University of Cambridge > > Exoplanet Seminars > Disc Instability is Dead, Long Live Disc Instability

Disc Instability is Dead, Long Live Disc Instability

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If you have a question about this talk, please contact Dr B.-O. Demory.

Note unusual time

Disc Instability theory proposes that self-gravitating discs fragment into bound objects with masses around the giant planet/brown dwarf boundary, which is attractive for explaining planetary systems with large bodies at large semimajor axis. In its most recent incarnation, Tidal Downsizing, the disc fragments may obtain solid cores through sedimentation, migrate inwards and be tidally stripped, forming objects with a range of masses and properties.

I will present several investigations of disc fragmentation and tidal downsizing, which include high resolution radiation hydrodynamic simulations and state-of-the-art semi-analytic population synthesis models. The combined evidence is clear that disc fragments have a high mortality rate. The survivors (bound and free floating) are well within the means of current direct imaging surveys, as we demonstrate through synthetic observations, placing strong constraints on how frequently discs fragment.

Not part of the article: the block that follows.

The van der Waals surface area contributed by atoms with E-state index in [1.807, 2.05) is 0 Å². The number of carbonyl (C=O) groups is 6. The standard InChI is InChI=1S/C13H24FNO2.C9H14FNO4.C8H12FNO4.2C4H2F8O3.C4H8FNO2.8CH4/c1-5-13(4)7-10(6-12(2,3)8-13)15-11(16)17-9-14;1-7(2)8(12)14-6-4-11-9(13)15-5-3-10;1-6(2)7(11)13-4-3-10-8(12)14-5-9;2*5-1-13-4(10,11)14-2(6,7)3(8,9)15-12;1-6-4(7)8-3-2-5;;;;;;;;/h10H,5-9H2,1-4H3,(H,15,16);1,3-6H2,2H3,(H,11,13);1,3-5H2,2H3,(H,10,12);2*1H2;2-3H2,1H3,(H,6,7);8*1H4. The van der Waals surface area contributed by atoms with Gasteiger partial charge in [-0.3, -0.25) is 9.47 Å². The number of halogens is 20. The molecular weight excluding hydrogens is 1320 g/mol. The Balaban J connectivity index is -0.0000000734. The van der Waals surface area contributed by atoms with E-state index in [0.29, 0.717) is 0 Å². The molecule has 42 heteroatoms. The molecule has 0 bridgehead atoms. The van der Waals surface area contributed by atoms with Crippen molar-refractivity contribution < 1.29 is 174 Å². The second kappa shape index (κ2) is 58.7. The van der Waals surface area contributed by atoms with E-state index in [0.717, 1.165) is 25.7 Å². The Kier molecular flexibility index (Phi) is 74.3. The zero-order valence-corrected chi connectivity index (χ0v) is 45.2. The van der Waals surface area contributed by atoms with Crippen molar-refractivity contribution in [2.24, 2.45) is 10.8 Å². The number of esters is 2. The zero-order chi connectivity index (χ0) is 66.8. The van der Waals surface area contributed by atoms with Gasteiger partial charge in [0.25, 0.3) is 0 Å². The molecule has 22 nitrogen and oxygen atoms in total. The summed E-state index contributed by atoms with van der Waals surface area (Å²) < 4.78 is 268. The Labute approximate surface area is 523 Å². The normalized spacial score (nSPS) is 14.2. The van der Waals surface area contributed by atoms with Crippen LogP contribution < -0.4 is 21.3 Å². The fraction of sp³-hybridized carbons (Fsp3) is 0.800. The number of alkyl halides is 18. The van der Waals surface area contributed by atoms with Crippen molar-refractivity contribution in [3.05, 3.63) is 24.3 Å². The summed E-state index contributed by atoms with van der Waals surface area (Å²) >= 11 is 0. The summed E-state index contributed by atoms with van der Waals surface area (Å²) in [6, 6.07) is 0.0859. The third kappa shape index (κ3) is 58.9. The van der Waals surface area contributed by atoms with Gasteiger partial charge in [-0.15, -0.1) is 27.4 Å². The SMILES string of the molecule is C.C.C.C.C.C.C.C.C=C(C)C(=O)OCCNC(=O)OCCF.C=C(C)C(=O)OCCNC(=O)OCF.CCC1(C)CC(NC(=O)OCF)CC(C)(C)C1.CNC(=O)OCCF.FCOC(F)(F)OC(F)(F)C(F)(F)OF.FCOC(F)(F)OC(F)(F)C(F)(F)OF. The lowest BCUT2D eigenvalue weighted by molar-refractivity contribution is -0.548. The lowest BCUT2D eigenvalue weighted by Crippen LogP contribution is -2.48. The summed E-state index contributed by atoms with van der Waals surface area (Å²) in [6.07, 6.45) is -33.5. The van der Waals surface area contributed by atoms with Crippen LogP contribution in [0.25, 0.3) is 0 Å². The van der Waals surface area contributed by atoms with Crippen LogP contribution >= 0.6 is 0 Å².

However, even if fragments don’t survive, the fragmentation process irrevocably alters the disc chemistry. I will show preliminary work demonstrating that while disc instability might not be the principal formation mechanism for giant planets and brown dwarfs, it sets the initial dynamical and compositional conditions for planet formation by core accretion.

This talk is part of the Exoplanet Seminars series.

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